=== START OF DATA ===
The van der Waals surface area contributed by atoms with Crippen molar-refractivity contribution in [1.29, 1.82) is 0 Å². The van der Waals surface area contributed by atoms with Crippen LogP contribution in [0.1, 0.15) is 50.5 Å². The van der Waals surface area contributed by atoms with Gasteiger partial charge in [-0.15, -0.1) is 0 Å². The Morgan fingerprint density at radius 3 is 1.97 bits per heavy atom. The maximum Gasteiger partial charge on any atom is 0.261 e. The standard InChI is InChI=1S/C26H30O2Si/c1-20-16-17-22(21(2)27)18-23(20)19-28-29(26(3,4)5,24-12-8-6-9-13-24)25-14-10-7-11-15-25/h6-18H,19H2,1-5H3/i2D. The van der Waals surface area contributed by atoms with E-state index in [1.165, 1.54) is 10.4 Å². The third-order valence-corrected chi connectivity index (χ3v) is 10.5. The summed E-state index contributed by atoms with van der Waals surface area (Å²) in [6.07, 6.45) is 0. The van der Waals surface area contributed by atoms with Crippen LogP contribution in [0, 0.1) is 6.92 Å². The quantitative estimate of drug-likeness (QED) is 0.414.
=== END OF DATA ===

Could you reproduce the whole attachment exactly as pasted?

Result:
The van der Waals surface area contributed by atoms with Crippen molar-refractivity contribution in [1.29, 1.82) is 0 Å². The van der Waals surface area contributed by atoms with Crippen LogP contribution in [0.1, 0.15) is 50.5 Å². The van der Waals surface area contributed by atoms with Gasteiger partial charge in [-0.15, -0.1) is 0 Å². The Morgan fingerprint density at radius 3 is 1.97 bits per heavy atom. The maximum Gasteiger partial charge on any atom is 0.261 e. The standard InChI is InChI=1S/C26H30O2Si/c1-20-16-17-22(21(2)27)18-23(20)19-28-29(26(3,4)5,24-12-8-6-9-13-24)25-14-10-7-11-15-25/h6-18H,19H2,1-5H3/i2D. The van der Waals surface area contributed by atoms with E-state index in [1.165, 1.54) is 10.4 Å². The third-order valence-corrected chi connectivity index (χ3v) is 10.5. The summed E-state index contributed by atoms with van der Waals surface area (Å²) in [6.07, 6.45) is 0. The van der Waals surface area contributed by atoms with Crippen LogP contribution in [0, 0.1) is 6.92 Å². The quantitative estimate of drug-likeness (QED) is 0.414.